A meeting that saved democracy

Trinity Trustee Michael J. Kluger ’78, P’13, retiring from the board this month, said he has wondered why so few people know about the historic Atlantic Conference. After a 40-year career on Wall Street, the Trinity history major thought perhaps it was time to write a book.

Roosevelt and Churchill book coverRoosevelt and Churchill, The Atlantic Charter: A Risky Meeting at Sea that Saved Democracy, by Kluger and his British co-author, Richard Evans, was published in January 2021.      

“Over many years, there has been this relationship between Great Britain and the United States that has been mutually beneficial, and beneficial to the world,” said Kluger. “There’s nothing better to show what good things have happened from that relationship than the four days in August 1941 that FDR and Winston Churchill spent meeting at sea off the coast of Newfoundland.

“I felt it was timely—particularly with the resurgent ‘America First’ movement—to remind people of what the two leaders accomplished in the very dark days prior to the United States entering World War II. They met 120 days before Pearl Harbor and discussed many issues related to defeating the Nazis. At the conclusion of their meeting, they issued a joint proclamation, which came to be known as the Atlantic Charter. A little more than 200 words, it covered eight points outlining how civilized nations should act. Since its release, most democratic nations have adhered to the charter’s points and principles, and the nations of the world have avoided another world war.”

After Trinity, Kluger earned an M.B.A. from the University of Chicago and built his career in private equity, focusing on health care industry investments. He and his wife, Heidi Greene ’78, P’13, reside in Palm Beach, Florida, but maintain a home in Redding, Connecticut. The hour-and-a-half drive from Redding to the Franklin D. Roosevelt Presidential Library and Museum in Hyde Park, New York, meant invaluable access to a trove of material. Likewise, Kluger’s co-author had important access to the Churchill Archives Centre at Churchill College, Cambridge.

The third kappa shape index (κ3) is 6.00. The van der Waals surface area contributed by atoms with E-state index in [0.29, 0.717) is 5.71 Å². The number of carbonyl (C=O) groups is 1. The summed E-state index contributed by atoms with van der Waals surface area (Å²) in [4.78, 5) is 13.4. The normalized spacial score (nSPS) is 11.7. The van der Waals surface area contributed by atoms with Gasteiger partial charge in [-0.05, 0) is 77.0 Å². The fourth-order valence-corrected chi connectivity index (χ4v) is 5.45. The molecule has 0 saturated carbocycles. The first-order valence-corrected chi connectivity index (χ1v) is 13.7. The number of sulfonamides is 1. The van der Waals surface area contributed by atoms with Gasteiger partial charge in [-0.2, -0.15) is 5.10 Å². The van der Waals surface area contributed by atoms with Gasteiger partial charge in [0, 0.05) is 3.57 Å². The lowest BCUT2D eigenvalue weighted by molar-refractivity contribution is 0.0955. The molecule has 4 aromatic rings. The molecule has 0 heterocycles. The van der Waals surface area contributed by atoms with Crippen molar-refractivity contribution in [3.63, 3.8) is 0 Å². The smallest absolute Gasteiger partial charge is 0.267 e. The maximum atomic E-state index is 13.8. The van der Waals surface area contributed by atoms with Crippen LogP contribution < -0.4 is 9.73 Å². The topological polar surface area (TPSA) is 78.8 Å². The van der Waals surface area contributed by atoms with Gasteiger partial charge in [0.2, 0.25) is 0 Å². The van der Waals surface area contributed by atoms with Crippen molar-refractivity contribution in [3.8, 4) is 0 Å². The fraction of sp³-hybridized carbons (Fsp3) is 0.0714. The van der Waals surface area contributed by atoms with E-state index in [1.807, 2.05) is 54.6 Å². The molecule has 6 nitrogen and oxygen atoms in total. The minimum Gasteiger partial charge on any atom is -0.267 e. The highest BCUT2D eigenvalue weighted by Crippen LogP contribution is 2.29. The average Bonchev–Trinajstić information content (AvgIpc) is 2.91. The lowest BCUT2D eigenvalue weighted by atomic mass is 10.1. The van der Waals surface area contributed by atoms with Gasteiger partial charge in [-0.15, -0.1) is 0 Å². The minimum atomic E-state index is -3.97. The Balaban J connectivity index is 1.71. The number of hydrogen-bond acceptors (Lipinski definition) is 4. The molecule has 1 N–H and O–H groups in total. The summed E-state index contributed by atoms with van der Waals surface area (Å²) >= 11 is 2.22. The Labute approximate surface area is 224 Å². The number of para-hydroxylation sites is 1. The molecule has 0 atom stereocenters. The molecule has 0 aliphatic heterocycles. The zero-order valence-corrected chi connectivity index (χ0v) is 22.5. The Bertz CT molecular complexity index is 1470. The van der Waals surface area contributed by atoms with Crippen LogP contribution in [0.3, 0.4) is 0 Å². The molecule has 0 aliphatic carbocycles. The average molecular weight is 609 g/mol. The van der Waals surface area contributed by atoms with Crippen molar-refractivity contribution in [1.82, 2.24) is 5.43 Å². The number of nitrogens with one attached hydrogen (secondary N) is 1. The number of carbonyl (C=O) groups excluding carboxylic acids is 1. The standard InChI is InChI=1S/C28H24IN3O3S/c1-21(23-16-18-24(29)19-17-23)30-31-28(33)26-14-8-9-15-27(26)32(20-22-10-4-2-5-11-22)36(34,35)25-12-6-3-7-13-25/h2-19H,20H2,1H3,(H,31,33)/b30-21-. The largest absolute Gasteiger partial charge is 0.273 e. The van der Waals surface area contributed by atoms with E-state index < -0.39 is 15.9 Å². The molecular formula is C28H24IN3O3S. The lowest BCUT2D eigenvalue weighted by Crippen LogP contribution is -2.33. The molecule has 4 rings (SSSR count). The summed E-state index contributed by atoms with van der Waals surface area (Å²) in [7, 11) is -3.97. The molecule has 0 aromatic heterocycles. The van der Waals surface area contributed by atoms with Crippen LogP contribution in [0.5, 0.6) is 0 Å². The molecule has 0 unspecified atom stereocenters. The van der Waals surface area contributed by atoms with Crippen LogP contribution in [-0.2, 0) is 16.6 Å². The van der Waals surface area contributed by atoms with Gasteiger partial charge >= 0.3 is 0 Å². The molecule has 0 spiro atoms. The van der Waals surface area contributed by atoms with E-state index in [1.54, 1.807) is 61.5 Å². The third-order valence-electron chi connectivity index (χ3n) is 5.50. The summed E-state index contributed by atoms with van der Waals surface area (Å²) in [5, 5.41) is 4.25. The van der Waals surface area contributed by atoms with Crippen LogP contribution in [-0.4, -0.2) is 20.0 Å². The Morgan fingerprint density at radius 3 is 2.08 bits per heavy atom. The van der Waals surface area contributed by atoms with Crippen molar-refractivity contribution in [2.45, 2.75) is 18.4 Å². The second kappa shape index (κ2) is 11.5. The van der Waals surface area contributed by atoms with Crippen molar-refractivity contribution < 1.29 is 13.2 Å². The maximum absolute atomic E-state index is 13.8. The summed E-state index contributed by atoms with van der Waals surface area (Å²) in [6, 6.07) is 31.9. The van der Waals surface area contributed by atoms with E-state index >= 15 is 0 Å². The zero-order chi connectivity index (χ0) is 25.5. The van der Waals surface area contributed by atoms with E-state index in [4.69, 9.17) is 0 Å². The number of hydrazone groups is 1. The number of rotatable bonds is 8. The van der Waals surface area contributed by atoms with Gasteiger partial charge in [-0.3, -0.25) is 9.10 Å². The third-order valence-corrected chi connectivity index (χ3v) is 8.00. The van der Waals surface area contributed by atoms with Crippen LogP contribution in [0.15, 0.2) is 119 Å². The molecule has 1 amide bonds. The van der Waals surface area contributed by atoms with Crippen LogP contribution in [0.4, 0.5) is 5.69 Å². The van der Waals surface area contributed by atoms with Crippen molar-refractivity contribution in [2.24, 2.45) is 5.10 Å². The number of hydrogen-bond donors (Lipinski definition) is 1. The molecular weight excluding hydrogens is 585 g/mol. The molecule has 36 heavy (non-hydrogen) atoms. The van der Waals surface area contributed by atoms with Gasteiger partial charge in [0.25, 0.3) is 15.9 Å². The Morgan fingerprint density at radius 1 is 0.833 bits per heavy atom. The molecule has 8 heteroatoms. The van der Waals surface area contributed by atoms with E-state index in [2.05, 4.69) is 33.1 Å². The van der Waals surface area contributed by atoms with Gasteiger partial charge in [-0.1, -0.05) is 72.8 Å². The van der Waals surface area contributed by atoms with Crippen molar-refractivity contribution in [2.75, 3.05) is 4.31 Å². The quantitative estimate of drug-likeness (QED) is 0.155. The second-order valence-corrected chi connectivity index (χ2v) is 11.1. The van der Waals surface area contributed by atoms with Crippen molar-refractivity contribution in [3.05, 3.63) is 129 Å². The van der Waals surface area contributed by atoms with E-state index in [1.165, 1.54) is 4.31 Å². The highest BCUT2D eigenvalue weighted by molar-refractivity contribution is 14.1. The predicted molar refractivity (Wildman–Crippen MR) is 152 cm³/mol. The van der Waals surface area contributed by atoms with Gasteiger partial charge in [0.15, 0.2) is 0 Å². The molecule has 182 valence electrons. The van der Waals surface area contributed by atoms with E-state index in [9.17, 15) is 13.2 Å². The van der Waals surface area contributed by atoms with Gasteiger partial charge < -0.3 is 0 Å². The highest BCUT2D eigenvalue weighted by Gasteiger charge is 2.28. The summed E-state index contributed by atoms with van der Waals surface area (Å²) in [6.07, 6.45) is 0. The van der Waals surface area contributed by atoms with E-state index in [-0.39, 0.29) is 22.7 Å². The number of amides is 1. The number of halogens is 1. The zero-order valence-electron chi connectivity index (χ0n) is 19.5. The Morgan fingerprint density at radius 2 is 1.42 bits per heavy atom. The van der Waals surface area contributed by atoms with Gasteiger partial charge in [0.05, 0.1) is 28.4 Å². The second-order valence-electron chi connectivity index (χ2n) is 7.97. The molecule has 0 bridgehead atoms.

Kluger’s keen interest in history was sparked by the captivating lectures of then-Northam Professor of History George Cooper. Kluger said he was surprised at Honors Day 1978 to be awarded the George B. Cooper Prize in British History.

“Cooper’s focus was 18th-century Britain, and he was amazing,” said Kluger. Cooper passed away in 1995, but Kluger suspects he would have been pleased about this book. “Other than my mother, George Cooper would have been the proudest.”

See a Virtual Long Walk event with Kluger and read his thoughts below on his writing mentor, Milla Riggio, James J. Goodwin Professor of English, Emerita.

Milla Riggio, mentor

Michael J. Kluger ’78, P’13 recalled when, early in his Trinity career, he gained a writing mentor whose influence turned out to be profound.

“I took ‘English 101’ with Milla Riggio [James J. Goodwin Professor of English, Emerita], spring semester of freshman year,” said Kluger. “She called me aside at the end of the semester and said, ‘You know, Michael, you actually do have something to say when you write, but you need to understand a bit more about sentence construction.’ ”

Riggio suggested Kluger pick three books he enjoyed and write a five-page, typed paper on each. She provided her home mailing address so he could send the papers to her over the summer.

“She marked up each of those papers with her edits and comments—she literally rewrote them, I have to admit. And it changed my life,” said Kluger. “I went from being a B student to an A student.”

Some 40 years later, Kluger said, he was delighted to seize a moment to thank Riggio publicly during a 2018 meeting of the Trinity Board of Trustees. It was at a point in the agenda when retiring faculty members, including Riggio, were being recognized, and, as a trustee, Kluger saw his chance to stand up and clink his glass to signal that he wished to make a toast. 

“I was very, very pleased to have the chance to raise a glass and share that story and to thank Milla. I believe what I said was that I’m sure I’m not the only student that Milla helped during the summer. I’ll bet over the years she’s been a mentor to many, many others.”